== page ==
“Hi, I’m Kennedy, I’m an alcoholic!”
But Kennedy hadn’t drunk a drop since high school. He was now 33 and had come to see me not about drinking, but for help with relaxing while flying. I asked him about his alcoholic ‘status’.
“Well, I’m really a recovering alcoholic.” Like many people, Kennedy had been led to believe that an alcoholic is never recovered but can only ever be recovering.
So it appeared that Kennedy had himself fundamentally flagged as having alcoholism rather than as having conquered alcoholism.
And we can understand that it may seem safer to adopt this mindset as a kind of protection against tipping back into alcohol abuse once more.
But framing your whole identity around some diagnosis can be really damaging.
Language can shape our expectations, and our expectations can powerfully shape and prime our experiences. And if we therapists ourselves are not careful, we can make it worse for our clients.
Where is the real you in all of this?
The language of identity is tricky.
When someone has a cold, and gets over it, they are ‘cured’. But when someone has cancer and gets over it, they are said to be ‘in remission’. This implies that it is the state of being cured that is temporary.
In one piece of research (1) a group of cancer survivors who considered themselves cured did better than a group who thought themselves to be ‘in remission’. The ‘cured’ group were happier, stronger, experienced less pain and functioned better socially.
So it seems that how a patient sees their disease (or even whether they consider it a disease at all, as with alcoholism and depression) can have big implications for how they experience their diagnosis.
Whether someone considers depression or alcoholism a disease which is part of who they are (an attitude strongly encouraged by the pharmaceutical industry) or something that is not integral to their identity and therefore can be mastered can make a lot of difference.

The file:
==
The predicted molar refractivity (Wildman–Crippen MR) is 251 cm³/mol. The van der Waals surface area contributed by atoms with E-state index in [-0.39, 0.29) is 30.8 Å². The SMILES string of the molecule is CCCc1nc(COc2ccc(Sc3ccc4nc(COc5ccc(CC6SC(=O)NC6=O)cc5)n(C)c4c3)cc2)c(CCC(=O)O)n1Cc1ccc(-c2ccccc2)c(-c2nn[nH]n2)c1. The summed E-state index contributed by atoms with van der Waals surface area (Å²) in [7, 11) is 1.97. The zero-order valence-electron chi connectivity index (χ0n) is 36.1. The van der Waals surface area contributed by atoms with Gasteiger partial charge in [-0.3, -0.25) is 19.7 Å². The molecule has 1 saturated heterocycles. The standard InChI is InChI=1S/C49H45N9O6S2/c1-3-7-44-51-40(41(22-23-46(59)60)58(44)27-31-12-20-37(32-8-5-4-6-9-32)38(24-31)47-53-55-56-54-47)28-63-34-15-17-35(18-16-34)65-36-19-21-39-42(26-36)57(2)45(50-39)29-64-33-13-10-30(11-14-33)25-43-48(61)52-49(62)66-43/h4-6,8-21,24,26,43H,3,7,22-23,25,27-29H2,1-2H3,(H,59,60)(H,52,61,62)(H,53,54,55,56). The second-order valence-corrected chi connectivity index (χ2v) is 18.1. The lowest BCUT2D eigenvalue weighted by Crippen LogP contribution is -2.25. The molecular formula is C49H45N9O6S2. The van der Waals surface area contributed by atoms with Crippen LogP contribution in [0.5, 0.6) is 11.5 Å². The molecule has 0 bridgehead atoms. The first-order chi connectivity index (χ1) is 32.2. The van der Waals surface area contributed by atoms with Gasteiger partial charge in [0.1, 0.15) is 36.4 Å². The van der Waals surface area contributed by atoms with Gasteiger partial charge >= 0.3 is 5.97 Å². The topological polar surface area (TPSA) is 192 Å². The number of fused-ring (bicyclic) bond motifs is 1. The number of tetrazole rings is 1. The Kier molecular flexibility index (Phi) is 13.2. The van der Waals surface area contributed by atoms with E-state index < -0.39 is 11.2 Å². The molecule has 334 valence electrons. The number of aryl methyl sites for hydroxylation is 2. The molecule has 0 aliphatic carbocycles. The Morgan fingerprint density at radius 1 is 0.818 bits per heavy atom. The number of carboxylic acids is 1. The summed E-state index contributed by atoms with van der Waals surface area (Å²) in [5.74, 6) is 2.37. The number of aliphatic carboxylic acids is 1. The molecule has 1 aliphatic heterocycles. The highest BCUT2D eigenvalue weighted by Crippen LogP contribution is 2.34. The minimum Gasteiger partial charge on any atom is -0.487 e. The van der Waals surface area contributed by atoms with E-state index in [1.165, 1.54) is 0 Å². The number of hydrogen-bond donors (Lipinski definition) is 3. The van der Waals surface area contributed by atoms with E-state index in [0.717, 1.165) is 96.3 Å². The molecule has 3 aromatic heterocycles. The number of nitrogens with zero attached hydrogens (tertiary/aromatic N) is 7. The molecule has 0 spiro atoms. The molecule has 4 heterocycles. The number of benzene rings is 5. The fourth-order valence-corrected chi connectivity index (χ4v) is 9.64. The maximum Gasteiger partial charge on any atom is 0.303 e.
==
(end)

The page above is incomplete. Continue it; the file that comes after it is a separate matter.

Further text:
Anyone can contract cancer and fare badly with it, no matter what their attitude. However, there is evidence to show that those who don’t see cancer as who they are fare better than those who come to identify themselves exclusively as ‘cancer patient’. (2)
So what therapy techniques might we gently use to help clients feel that they are more than their ‘condition’?
Here’s 3 therapy techniques that help your clients transcend their labels.
1) Tip One: Frame the condition as a behaviour or temporary current state
You are depressed, you have depression, therefore you are a depressive!
The thinking then goes something like this: Well, If I’m a ‘depressive’ then even when I’m not feeling depressed I still sort of am really! The depression is just biding its time to come back and reclaim its position as head of the household, leader of my life and sole occupier of my soul.
Be mindful of language when discussing your client’s condition.
Kennedy: “I am an alcoholic.” (whole identity)
Me: “So you used to drink and it was a problem back then.” (past, not who he is essentially)
The aim is not to minimize the client’s experience but to gently lead them to a place where they feel stronger than their condition. Which leads us to tip two…
2) Tip Two: Refer to ‘it’ not ‘you’
How does the anorexia convince you that you are too fat?
How does the depression make you view the future?
How does smoking con you into taking it back again when you’ve finished with it?
Not ‘you the smoker’, but ‘it the smoking’.
3) Tip Three: Look at life beyond the label
Someone who has constructed (with the help of others) their identity around being ‘a smoker’, or ‘a depressive’ or ‘co-dependent’ or ‘bipolar’ can come to feel as if there is nothing else.
Of course, when treating someone to help them overcome or live better with some problem or difficulty, you do need to ask and talk about it, and so do they. But I think we also need to take great care to avoid deepening their sense of ‘this is who I am’.
I talked to a man who’d smoked 40 cigarettes a day for thirty years starting when he was twelve years old (and he now looked 112!) about his life when he was still eleven.
He imagined, and even half recalled, what it was like to get up in the morning with all kinds of other stuff on his mind other than cigarettes. From this we were able to go on to speak about a future where cigarettes simply had no place.
You might talk to someone who has been depressed about what they do ‘normally’ when they are feeling fine or okay, or what they would do once the depression has gone away.
Kennedy too was and is so much more than someone who used to have a problem with drink.
Labels can be very useful, but they can also shape how we feel, and squeeze and limit our expectations. Labels stick – but they can also be unpeeled.
- See: S. Carson, E. J. Langer, and A. Flodr, ‘Remission vs. cure: the effects of labels on health and well-being’ (awaiting publication).
- See: Sarit Ahavah Golub, ‘Optimism, Pessimism, and HIV Risk Behavior: Motivation or Rationalization?’ Harvard University, 2004 (PhD dissertation).
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